7 Tips for Making Multiplying Discipleship Actually Work at Your Parish: a guest post from Dr. Carole Brown

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Many, many people hereabouts are not becoming Christians for one reason only: there is nobody to make them Christians.
— St. Francis Xavier

When Jesus walked the Earth, He had been given a simple mission by His Father, "Evangelize the entire world." Why, then, did Jesus' public ministry remain so locally bound? And, also, why did He spend so much time with twelve, uneducated, ordinary guys? The reason is simple; evangelization is not about complicated formulas; it is about relationships. He knew that when He ascended to the Father, His apostles would carry on His mission for Him. He believed in the process of spiritual multiplication.

The simple math of spiritual multiplication is that the most effective of evangelization is to not just form disciples, but form disciples capable of making disciples, creating exponential growth. One of the things we implement in the parishes with whom we work is a multiplying process of discipleship by training leaders who initiate this spiritual multiplication utilizing a structure of discipleship groups and 1-on-1 mentoring.

As the concept of spiritual multiplication becomes more familiar in our parishes, though, what I am learning is that just having the structure in place does not itself equate to automatic success! You have to have the right ingredients to really make it work. 

I recently saw a video put out by the Archdiocese of Oklahoma City, The Impact of a Glacier: Multiplying Discipleship, that outlines a parish where this kind of multiplying discipleship process has made a significant impact. After watching, I reached out to Dr. Carole Brown, Director of the Office of New Evangelization and Missionary Discipleship in the Archdiocese of Oklahoma City (http://www.archokc.org/new-evangelization), who assisted the startup of this process at St. John Nepomuk in Yukon, OK, and asked her that all-important question, "What made it work?"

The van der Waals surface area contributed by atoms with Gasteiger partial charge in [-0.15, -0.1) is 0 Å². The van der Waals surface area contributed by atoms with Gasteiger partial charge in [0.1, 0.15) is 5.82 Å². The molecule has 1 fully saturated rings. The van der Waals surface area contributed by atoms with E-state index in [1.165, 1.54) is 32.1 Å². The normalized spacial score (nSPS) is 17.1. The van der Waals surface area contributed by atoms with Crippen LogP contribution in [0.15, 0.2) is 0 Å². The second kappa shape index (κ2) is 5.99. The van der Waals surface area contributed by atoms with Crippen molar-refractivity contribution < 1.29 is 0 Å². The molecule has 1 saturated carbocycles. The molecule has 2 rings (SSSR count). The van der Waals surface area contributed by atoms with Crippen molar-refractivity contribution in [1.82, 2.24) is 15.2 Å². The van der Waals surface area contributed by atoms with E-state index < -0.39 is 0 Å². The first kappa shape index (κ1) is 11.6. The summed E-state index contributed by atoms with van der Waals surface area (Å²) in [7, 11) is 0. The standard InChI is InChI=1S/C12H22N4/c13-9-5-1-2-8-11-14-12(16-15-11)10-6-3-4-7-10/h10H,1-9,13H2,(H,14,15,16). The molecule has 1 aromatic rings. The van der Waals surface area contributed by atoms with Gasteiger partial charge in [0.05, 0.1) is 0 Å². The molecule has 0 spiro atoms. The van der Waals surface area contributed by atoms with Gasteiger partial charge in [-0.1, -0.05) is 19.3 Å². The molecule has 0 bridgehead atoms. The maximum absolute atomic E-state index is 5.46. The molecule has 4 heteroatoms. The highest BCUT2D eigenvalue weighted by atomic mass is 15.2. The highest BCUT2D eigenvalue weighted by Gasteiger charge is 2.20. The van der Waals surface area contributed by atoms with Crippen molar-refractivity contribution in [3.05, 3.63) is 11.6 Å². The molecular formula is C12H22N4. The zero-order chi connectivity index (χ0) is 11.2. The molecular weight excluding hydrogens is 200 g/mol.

The following are Dr. Carole Brown's 7 concrete essential practices for making a multiplying discipleship process at your parish actually take root based on what worked at St. John Nepomuk! If you are thinking about building this kind of initiative at your parish, you really need to check these out!

I love these tips because they are not born from theoretical knowledge but from actual real-world experience. Without further ado, ladies and gentleman, Dr. Carole Brown...

7 Tips for Making Multiplying Discipleship Actually Work at your parish

by Dr. Carole Brown

1) Get the right leaders

At St. John Nepomuk, a male and female leader who were already deeply personally committed to Jesus Christ went through the process themselves, and agreed to give focused leadership to it.  They are both well established in the parish, and they are the “drivers” of the process.

2) Get those leaders to prioritize this effort

The leaders for your discipleship process can not be those people who are also doing a million other things in the parish. They need to be good fits for the ministry and in love with Christ, but they cannot be already over-committed at the parish. This needs to be their main apostolate...which may mean they need to be relieved of other responsibilities that could usefully be done by someone else.  (I like to say, “I’m asking you to discern a call from God on this to make this your main thing.”)

3) Manage the parish's expectations

It’s important to manage expectations around multiplying discipleship because it works differently from most other things in the parish.  Unlike most other “programs”, this is not something you are going to put a note in the bulletin about, or do a signup table for--at least not for a few cycles.  Sometimes people get agitated and say things like, "Why is this not for everyone? How come I wasn’t invited?” You have to be willing and able to manage those expectations by communicating clearly about what these groups are about and how they differ slightly from your normal parish Bible study or Lenten small groups.

4) Meet off-site

The groups at St. John Nepomuk met in peoples homes, not at the church.  This allows for a little cozier environment more conducive to sharing your life.  We also advised the hosts to keep it simple.  Don’t plan a gourmet spread.  Put out a pitcher of icewater and leave it at that.  The more drama there is around hospitality, the less people will want to run their own groups.  

5) Begin by filling groups with potential leaders

For the first few cycles—and by that I mean “years” because this process takes about a year—you are prayerfully and carefully choosing people who have the ability to lead others.  There’s an actual Scriptural principle behind this from 2 Timothy 2:2. St. Paul writes to Timothy, "What you have heard from me through many witnesses, entrust to faithful people who will be able to lead others as well."